CIARAN RYAN: Let’s talk about the role of the CFO. Now, this is quite something different

because I think a lot of the competencies and skills that are required for the CFO post, they’re not taught in the colleges and the universities. This is something that you have to learn on the go, on the fly, right? Are there some skills that you find that you can only gain from experience having been presented with a challenge that you have to solve that you’re not going to find it in academic textbook. The things like leadership and HR and team leadership and strategy, all these kinds of things, that’s something that you have to pick up by experience. Would you agree?

MARK BARTELS: Absolutely, a lot depends on luck based on who you get to work with. If you get to work with a great CEO or great CFO that’s an incredible gift because you have a guide and a mentor. I’ve been lucky along the way to work with some people who have sometimes taken a chance on me and underwritten me and hired me and given me the opportunity to step into a role because that’s half the battle is getting into these roles. I think one of the things you’ve got to learn as a CFO in working in industry is you’ve got to unlearn some of the risk management that you’ve picked up while working in auditing or working at one of these big firms because, this is very similar to how attorneys operate as well, auditors are classically trained, and they are meant to look for risk.

So when you look at a problem, you tend to look at what can go wrong, as opposed to where the opportunity is. I come from a family of attorneys and I love them to death, and they’ve done wonderful things, but at the same time, sometimes when you pose a problem to them, the first thing they look at is, okay, well, have you considered what could go wrong. Accountants tend to do that as well. Now on the flip side, I will say that accountants and attorneys make excellent entrepreneurs and investors because the accountants and attorneys who actually make the jump tend to be able to negotiate with you and think about what they want to do, but at the same time in the back of their head, they’re thinking about how are they going to write the contract, they’re thinking about how they’re going to finance it, and they’re doing that at the same time. So they can actually become excellent entrepreneurs and investors. So there’s definitely some benefits to it coming out of practice but I think that the hardest thing for me, the most difficult thing for me probably was learning to be comfortable in the grey.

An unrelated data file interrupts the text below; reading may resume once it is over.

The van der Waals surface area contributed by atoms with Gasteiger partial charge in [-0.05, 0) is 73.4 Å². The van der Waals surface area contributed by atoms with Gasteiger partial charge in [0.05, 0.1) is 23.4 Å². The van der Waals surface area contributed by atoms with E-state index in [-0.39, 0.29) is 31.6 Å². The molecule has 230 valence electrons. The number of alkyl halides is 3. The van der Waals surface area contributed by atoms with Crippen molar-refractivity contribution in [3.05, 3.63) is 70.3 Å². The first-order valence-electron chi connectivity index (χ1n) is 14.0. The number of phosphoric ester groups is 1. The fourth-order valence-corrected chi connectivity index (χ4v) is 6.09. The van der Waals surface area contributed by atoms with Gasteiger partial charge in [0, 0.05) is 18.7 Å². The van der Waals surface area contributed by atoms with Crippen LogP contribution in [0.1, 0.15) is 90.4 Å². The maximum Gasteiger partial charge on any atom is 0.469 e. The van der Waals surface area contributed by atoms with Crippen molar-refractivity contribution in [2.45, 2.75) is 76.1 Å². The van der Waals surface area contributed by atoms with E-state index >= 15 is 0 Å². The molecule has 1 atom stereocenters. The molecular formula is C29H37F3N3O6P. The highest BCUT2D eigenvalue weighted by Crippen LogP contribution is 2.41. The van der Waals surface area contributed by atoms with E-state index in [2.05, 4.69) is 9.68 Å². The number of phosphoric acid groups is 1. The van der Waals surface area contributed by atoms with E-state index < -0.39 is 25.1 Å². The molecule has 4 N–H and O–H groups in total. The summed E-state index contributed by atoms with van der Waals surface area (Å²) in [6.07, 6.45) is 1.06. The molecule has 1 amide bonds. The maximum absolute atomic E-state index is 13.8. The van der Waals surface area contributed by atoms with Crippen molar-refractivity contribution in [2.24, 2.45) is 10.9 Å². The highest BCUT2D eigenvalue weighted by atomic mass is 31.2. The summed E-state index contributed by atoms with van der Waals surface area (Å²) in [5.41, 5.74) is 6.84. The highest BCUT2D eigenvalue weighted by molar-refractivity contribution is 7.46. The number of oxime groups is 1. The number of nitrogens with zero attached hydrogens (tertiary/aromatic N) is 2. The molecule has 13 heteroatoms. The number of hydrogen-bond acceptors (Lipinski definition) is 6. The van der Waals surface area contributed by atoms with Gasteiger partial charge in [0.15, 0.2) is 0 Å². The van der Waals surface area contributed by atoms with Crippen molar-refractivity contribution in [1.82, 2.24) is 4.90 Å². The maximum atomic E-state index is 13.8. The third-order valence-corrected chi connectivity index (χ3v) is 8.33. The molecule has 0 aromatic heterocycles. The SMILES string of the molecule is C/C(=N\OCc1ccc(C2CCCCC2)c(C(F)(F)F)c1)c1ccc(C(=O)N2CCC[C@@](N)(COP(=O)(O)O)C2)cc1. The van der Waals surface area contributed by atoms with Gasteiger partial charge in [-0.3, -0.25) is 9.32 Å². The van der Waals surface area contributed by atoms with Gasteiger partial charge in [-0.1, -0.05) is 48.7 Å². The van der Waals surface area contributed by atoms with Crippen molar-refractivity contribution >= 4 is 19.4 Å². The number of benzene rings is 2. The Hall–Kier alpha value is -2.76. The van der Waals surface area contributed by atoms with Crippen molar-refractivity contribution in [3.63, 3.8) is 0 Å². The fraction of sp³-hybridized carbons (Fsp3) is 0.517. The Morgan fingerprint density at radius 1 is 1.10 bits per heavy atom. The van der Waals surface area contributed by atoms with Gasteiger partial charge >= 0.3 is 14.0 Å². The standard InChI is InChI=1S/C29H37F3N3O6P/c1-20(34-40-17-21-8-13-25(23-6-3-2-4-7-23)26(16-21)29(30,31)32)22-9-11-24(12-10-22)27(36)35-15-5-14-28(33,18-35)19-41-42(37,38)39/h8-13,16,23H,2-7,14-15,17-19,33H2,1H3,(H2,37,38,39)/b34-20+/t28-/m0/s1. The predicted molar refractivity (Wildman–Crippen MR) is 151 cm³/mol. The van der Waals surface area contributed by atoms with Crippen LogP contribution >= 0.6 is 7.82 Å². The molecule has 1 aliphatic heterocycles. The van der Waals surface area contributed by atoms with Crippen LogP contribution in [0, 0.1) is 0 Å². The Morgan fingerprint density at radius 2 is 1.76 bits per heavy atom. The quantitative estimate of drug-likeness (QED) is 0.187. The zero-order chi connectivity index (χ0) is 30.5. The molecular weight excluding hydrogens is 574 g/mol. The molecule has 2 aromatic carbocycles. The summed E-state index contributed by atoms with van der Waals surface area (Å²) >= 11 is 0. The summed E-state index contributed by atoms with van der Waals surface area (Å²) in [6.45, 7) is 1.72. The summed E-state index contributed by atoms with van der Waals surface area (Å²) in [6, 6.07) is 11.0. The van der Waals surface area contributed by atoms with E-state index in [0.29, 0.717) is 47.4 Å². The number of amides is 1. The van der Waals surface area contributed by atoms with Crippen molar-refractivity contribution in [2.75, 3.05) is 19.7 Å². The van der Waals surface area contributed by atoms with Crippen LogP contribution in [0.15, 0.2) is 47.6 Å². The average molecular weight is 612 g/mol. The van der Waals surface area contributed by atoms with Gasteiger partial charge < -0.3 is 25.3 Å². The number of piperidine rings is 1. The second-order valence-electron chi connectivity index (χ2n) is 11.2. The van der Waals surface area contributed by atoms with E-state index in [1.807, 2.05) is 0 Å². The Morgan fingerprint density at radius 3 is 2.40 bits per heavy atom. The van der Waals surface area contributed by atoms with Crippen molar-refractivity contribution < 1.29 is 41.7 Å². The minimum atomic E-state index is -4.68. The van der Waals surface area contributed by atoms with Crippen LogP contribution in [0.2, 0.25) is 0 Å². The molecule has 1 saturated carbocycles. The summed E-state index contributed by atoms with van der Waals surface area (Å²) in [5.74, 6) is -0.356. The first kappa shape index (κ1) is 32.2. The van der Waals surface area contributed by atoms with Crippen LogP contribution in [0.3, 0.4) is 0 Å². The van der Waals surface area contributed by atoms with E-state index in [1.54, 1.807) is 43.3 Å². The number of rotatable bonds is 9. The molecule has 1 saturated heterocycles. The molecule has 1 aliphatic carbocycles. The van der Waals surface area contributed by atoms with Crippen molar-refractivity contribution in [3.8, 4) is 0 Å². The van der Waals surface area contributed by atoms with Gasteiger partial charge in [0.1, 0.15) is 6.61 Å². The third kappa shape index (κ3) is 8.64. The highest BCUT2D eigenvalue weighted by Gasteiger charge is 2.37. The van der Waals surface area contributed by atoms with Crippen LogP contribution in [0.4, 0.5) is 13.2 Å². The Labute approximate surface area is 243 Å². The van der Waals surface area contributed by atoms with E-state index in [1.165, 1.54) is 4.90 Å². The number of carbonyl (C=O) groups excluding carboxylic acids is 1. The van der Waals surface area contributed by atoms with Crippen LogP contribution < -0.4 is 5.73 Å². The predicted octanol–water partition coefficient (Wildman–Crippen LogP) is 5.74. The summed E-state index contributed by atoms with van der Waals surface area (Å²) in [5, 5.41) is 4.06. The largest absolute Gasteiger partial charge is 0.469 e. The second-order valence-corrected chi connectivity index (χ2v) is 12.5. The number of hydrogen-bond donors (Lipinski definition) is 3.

CIARAN RYAN: What do you mean by that, in the grey?

MARK BARTELS: In the grey, exactly, so things are never black and white in industry. I’m not talking about ethics and legality, that’s and easier line actually, ethically there are certain standards, you have a fiduciary duty to your shareholders and to your employees and so on. That’s not what I am talking about. What I’m talking about is making decisions with incomplete information and actually executing on that decision. It’s easy as a young CFO or as an inexperienced CFO or as an auditor to say to your client, well, you need to be doing it this way, and actually not following through and actually executing on it. Then you get into the real world and someone says, well, you’re doing this wrong, but you’ve got your VP of engineering saying, well, guess what, I’ve already built it and I’ve shipped it and we’re selling it to customers. You then have to come up with a solution that is going to work for the accounting side of the business, so that you’re reflecting exactly what’s going on, but at the same time, you’re actually letting your team, whether it’s the VP of product or the CEO or the design team continue to execute, and CFOs who are not comfortable in those environments, don’t tend to succeed. Especially in Silicon Valley because nobody can tell you what’s going to happen in six months most of the time. So if you’re going to be a partner to the CEO or which I think is more challenging, a partner to a young CEO/founder who is brilliant and is moving at a hundred miles an hour and you want to keep a seat at the table, then you’ve got to learn how to come up with solutions as opposed to just saying no to everything. So that’s been my biggest learning because if you have a seat at the table as the CFO, then you’re no longer back office reporting on numbers, which anyone can do, you’re actually on the front end, helping the business innovate and helping the CEO think about how to deploy capital that’s where the fun is, and if you can get into that role as a CFO, I think it becomes really interesting.


‘I like to say sometimes that you can be a CFO, or you can be a CFO plus.’